Ending the Stigma associated with getting therapy
You may have heard about “ending the mental health stigma” in the news and on social media lately; but do you really know what that means? Do you know that you can be a part of ending it? Let’s take a closer look at this topic. Also, for the sake of this blog, I am referring to outpatient counseling. *
What is mental health stigma?
Mental health stigma refers to the idea or belief that some people have that there is disgrace or shame attached to those who have diagnosable mental health conditions, or those who seek treatment for their mental health or emotional well-being, even if there is no diagnosis.
Let me first say that “Mental Health,” simply refers to the health of your mind. It amazes me that this “stigma” even exists because, in fact, your brain is the most complex organ in the entire body. Think about it! Your brain literally controls the function of every organ, chemical, process in your body. It controls how we move, feel, think; it controls our lungs, heart, and every word we speak. So why is it so far fetched that, given this organ is so vastly complex, there could be a glitch from time to time. Even when the mind isn’t malfunctioning, why wouldn’t you take it for a tune up? I mean, you take your car for a tune up—and that’s just a hunk of metal. Your brain and all of the intricate processes are designed to keep you alive so of course you should bring into the shop for a tune up!
This makes sense, right? So why do so many still feel so much shame and embarrassment around the idea of going in for a tune-up? Well, let’s look at a few of the reasons.
Where does stigma come from?
Let’s blame your parents! No, seriously but not seriously…part of the stigma comes from our family beliefs around getting therapy. When I was growing up, I don’t think I even heard the word “therapy” or “counseling.” I did go to school with a girl whose dad was a psychiatrist but, at the time, I had no idea what that was. I don’t think my parents would have been opposed to me seeing a therapist but it just wasn’t talked about. Therefore, I came to reason as a young adult that if I were in therapy, something must be “wrong” with me.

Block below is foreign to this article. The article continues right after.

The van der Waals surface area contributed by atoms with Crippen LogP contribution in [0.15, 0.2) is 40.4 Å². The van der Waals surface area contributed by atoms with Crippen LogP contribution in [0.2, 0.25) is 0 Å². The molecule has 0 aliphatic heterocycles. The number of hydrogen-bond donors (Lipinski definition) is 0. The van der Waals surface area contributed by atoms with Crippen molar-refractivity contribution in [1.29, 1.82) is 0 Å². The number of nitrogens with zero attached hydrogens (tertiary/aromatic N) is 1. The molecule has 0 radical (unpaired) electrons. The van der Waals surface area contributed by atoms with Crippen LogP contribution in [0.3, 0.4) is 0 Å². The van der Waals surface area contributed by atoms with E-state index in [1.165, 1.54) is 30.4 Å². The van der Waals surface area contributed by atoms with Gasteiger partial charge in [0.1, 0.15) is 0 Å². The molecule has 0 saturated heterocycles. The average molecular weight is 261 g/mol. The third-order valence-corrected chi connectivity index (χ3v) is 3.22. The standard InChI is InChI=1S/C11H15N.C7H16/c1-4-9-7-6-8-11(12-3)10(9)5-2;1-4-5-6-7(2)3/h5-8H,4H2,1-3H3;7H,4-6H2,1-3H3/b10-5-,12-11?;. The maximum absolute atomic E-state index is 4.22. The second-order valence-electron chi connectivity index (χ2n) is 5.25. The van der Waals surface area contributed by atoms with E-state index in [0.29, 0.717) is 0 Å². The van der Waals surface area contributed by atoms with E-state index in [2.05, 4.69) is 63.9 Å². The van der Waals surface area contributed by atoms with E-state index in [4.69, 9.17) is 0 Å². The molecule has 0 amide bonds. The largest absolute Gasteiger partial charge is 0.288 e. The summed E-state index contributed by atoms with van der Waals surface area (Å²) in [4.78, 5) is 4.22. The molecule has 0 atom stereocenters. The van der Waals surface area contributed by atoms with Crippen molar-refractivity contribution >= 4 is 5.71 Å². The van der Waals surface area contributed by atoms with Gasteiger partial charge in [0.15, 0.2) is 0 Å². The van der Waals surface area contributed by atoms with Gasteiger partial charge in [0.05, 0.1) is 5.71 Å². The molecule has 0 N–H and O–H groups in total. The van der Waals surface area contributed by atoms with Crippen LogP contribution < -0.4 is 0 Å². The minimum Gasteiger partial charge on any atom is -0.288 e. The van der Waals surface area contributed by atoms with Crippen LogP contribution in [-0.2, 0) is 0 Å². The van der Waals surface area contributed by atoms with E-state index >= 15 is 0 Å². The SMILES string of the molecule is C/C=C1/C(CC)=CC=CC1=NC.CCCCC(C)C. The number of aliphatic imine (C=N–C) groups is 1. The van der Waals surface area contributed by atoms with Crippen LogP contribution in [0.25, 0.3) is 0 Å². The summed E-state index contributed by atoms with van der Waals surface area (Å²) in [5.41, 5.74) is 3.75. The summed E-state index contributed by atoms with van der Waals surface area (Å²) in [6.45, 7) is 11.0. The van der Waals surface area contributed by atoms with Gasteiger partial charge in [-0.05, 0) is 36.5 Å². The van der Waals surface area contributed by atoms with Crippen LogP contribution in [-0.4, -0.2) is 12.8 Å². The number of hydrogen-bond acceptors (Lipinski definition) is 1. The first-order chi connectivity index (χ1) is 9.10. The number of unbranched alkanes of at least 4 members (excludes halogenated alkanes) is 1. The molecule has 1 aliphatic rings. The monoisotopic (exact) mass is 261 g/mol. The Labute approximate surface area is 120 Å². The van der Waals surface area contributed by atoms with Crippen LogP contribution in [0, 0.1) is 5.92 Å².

And in no way am I saying your parents are to blame, I’m just saying that generationally, it wasn’t talked about 30-40 years ago. It’s only been in recent years have I heard someone refer to their “therapist” during the normal course of a conversation.
Let’s also take into consideration that there weren’t that many therapists years ago. I think that is, in large part, because this profession is a woman-dominated profession. And most women only just started focusing on their careers several decades ago (I’m not stereotyping, just stating the facts. Men make excellent therapists!)
Culture can play a role
Culture also plays a large part in the stigma. There are many cultures that still believe that you are to keep family business within the family. Children in specific cultural groups are told to keep their pain private, to seek out help within the family, or within the church. In fact, some cultures don’t even believe in mental health diagnoses.
I think culturally (referring to America), we have come a long way. It is not uncommon to see your favorite “Bachelor” or “Real Housewife” be on camera with their therapist. Therapists are showing up on the big screen (or should I say your living room) now more than ever.
What can we do about breaking the stigma around treatment for mental health?
I received a call from a client one time who said it perfectly: “My wife and I would like to come in for a marriage tune up.” That’s exactly what outpatient counseling is. Now, for those who are struggling with more severe mental health diagnosis, they may need a higher level of care than your weekly counseling sessions. However, if we invest so much in what we wear, what we eat, the car we drive; why wouldn’t you invest so that your mind and emotions; and your relationships are functioning to the best of your ability?
You can do your part to end the stigma!
Starting today, you can make the fact that you have attended therapy, that your child has attended therapy (with their permission), that your marriage has attended therapy (with approval from your partner) a part of general conversation. I love when I talk to people and they say, “My therapist said…” It also helps people to feel “normal.” When we hear someone is in therapy, don’t stereotype them as “crazy” or make some derogatory comment that attaches the meaning of “illness/shame/disgrace” to it. If someone is behaving in a way that is not their best self, stop saying “They need therapy.” The best of us could benefit from therapy—you included.
For now, I challenge each of you who have been to therapy/counseling to go to our Facebook page at: mytherapyconnectionnj, find the post that says, “I want to end the mental health stigma,” and comment “I have been to therapy.” Feel free to share on your own page. Let’s all encourage each other to talk to someone. There is no shame in it!
*Outpatient counseling is for those who do not have acute mental health disorders, who are not at risk of suicide, and can be treated safely on a weekly basis.